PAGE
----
Wednesday, August 21, 2019

Bitter Leaves

"With a long history of denying the health risks of smoking and second-hand smoke, obscuring the truth about tobacco and deceiving smokers, the tobacco industry has evolved into an inordinately lucrative business,” the afterword to the book 'Bitter Leaves' reads.

“Smoking tobacco is the most well-known cause of lung cancer and other diseases such as heart disease, stroke and COPD (chronic obstructive pulmonary disease). The supply side of the tobacco industry is also the cause of a slew of other reparations including extreme poverty, dependency and diseases of tobacco farmers; child labour; deforestation. The tobacco industry has a strong hand of control throughout the tobacco cycle from seed to sale, but the devastation it causes is ultimately borne by governments, tobacco workers, users and their families, creating a seemingly endless cycle of poverty, destruction and death.”

Each year, nearly 6 trillion cigarettes are smoked around the globe.

The global economic cost of smoking is $1.85bn – equivalent in magnitude to 1.8% of the world’s annual gross domestic product.

In Italy, 7% of the funds spent on the healthcare system are used for treatments linked to smoking.

According to the UN’s International Labour Organization, about 1.3 million children work in tobacco fields, with the number increasing in certain countries like India and Zimbabwe. 

A recent study estimates more than 1.7 million children work in India’s bidi rolling industry.

 In the US, teenagers are permitted to work on tobacco farms, and in the summer they can work up to seven days a week, twelve to thirteen hours per day, earning about $8 per hour. Handling tobacco leaves causes the trans-dermic absorption of high doses of nicotine, equivalent to smoking up to 36 cigarettes. The resulting poisoning is called green tobacco sickness. Children, with their smaller body mass, have lower intoxication thresholds.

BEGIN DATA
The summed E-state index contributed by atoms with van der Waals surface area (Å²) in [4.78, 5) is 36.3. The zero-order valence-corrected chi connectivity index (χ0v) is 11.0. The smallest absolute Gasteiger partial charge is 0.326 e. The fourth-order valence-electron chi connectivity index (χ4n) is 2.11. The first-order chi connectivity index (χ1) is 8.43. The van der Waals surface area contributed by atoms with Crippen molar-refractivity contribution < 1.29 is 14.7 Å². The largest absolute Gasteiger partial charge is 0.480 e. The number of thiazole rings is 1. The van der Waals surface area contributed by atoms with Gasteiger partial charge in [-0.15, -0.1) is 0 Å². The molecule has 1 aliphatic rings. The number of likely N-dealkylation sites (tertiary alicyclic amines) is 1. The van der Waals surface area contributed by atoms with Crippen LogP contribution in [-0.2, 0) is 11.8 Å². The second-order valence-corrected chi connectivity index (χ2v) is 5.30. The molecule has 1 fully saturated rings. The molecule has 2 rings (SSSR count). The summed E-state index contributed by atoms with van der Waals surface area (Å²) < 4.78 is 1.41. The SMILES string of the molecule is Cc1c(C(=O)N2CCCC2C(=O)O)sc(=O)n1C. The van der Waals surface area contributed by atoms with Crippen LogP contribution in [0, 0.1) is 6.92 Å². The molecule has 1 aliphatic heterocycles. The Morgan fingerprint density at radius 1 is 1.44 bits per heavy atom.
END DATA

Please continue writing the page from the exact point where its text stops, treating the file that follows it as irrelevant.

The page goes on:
More than 30% of Indonesian children start smoking before the age of 10, often propelled by lax tobacco control policies, aggressive marketing strategies and low cigarette costs. Indonesia has the highest rate of underage smokers in the world.

More than 165 million people smoke in Indonesia, accounting for more than one third of the population.

With the production of 235bn cigarettes per year, Honghe Tobacco Company, part of the Honyun Honghe Group, represents the world’s fourth-largest producer – after Philip Morris International, BAT and Japan Tobacco – in terms of production volume and annual revenue.  In the Yuxi factory, more than 135bn cigarettes are produced per year, covering 12% of China’s total production. 

China is the largest producer of cigarettes in the world and sells about 2.5 trillion a year. State-owned China National Tobacco Corporation (CNTC) controls 97% of the Chinese cigarette market.

 In the US, the tobacco crop is worth $1.5bn yearly, yet more than half of the tobacco content of cigarettes made in the United States comes from foreign countries. If a pack of cigarettes costs $5, farmers get about 5c.

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